The Trial: Franz Kafka

The Trial Franz Kafka Book
by Franz Kafka

Book Comments & Discussion (2)

This impressive book seems at first, a literature based on juridical approach with a rich style of Kafka, but goes beyond in fact: we could speculate many perspectives like the coercive State upon an individual (or society), impressions of a perplexed man in the oppressive atmosphere from institutions, psychological aspects during these events etc.

Anyway, this book can be a delightful journey to invite us for thinking about many aspects of modern life style (and/or current), and the complicated formality (and relations) of social layer...

Enjoy with this true masterpiece! :-)
the trial was my introduction to Kafka when i was 17 years then i got his entire collection. among European writers like Camus Sartre Kafka's stands so lone and for-lone, committed suicide must be the sheer total alienation from the rest of humanity. the actual living feeling that none knows what you want say or even care enough to know and understand.
how daunting is that.
always been a fan die hard one of Kafka as even in these times one has to really emphasize every feeling for it to be able to help other people understand what one means.. it can be so weird scary too.
then the "Why" starts why are we being punished who is this elusive force that torments the soul till the body goes to pieces. the short story "The Coal Miner impacted me so much that when i went to work i caught one person and made this person hear the entire story well obviously the person never surfaced again ever but i was so happy COULD communicate.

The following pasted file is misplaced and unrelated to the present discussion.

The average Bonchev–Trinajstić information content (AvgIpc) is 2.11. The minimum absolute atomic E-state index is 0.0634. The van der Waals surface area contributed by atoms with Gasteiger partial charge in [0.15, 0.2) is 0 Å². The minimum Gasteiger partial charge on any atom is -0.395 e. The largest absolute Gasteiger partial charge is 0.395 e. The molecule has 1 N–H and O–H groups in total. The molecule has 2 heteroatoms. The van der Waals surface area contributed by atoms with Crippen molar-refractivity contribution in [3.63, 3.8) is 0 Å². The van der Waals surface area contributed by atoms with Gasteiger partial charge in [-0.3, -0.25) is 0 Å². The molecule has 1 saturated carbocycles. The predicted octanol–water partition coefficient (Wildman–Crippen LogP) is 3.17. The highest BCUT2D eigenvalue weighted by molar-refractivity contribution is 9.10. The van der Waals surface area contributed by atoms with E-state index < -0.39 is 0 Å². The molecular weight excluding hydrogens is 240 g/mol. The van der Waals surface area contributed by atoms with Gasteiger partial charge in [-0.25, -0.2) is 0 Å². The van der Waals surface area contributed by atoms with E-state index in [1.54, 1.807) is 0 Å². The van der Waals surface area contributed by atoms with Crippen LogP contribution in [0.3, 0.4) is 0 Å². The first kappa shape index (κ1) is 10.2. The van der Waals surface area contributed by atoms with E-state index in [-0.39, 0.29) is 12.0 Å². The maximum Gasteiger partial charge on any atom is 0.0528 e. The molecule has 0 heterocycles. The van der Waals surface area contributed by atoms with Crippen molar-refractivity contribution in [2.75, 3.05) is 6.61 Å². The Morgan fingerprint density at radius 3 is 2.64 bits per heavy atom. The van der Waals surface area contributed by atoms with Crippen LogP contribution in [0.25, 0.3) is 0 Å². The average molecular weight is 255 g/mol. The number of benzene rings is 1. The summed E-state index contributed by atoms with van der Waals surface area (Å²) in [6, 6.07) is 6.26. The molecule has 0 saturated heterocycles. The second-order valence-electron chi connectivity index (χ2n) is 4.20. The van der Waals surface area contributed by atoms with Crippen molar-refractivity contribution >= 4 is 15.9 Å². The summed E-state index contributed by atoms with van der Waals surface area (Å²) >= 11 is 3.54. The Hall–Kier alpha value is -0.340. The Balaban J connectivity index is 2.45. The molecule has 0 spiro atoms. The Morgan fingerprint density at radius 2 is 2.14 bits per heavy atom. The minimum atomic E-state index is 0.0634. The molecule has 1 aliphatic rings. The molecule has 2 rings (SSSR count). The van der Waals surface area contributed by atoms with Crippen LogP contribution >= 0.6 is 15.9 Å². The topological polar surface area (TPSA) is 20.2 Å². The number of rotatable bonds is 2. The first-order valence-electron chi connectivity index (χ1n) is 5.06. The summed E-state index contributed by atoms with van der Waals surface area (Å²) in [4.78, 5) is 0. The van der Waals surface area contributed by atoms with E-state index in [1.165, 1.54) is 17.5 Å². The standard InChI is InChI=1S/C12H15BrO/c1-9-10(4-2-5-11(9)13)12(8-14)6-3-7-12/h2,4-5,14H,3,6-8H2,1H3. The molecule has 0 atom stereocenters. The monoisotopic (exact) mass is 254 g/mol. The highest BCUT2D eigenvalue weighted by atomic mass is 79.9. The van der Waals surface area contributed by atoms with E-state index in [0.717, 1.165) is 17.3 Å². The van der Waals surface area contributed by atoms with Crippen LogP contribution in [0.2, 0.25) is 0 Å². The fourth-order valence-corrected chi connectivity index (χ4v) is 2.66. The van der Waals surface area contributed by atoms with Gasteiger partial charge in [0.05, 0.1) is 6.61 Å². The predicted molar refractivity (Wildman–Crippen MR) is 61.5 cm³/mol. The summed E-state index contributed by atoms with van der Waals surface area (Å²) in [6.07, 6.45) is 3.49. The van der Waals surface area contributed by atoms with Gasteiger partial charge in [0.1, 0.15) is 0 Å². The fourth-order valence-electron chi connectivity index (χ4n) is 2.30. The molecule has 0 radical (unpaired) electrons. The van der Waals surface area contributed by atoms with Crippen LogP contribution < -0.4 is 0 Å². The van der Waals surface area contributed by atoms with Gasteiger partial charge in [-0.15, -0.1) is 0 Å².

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The Trial (original German title: Der Process) is a novel written by Franz Kafka from 1914 to 1915 and published in 1925. One of his best-known works, it tells the story of a man arrested and prosecuted by a remote, inaccessible authority, with the nature of his crime revealed neither to him nor to the reader. Heavily influenced by Dostoyevsky's Crime and Punishment and The Brothers Karamazov, Kafka even went so far as to call Dostoyevsky a blood relative. Like Kafka's other novels, The Trial was never completed, although it does include a chapter which brings the story to an end. After Kafka's death in 1924 his friend and literary executor Max Brod edited the text for publication by Verlag Die Schmiede. The original manuscript is held at the Museum of Modern Literature, Marbach am Neckar, Germany. The first English language translation, by Willa and Edwin Muir, was published in 1937. In 1999, the book was listed in Le Monde's 100 Books of the Century and as No. 2 of the Best German Novels of the Twentieth Century.
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Nov 2017
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Last Edited: Feb 2021
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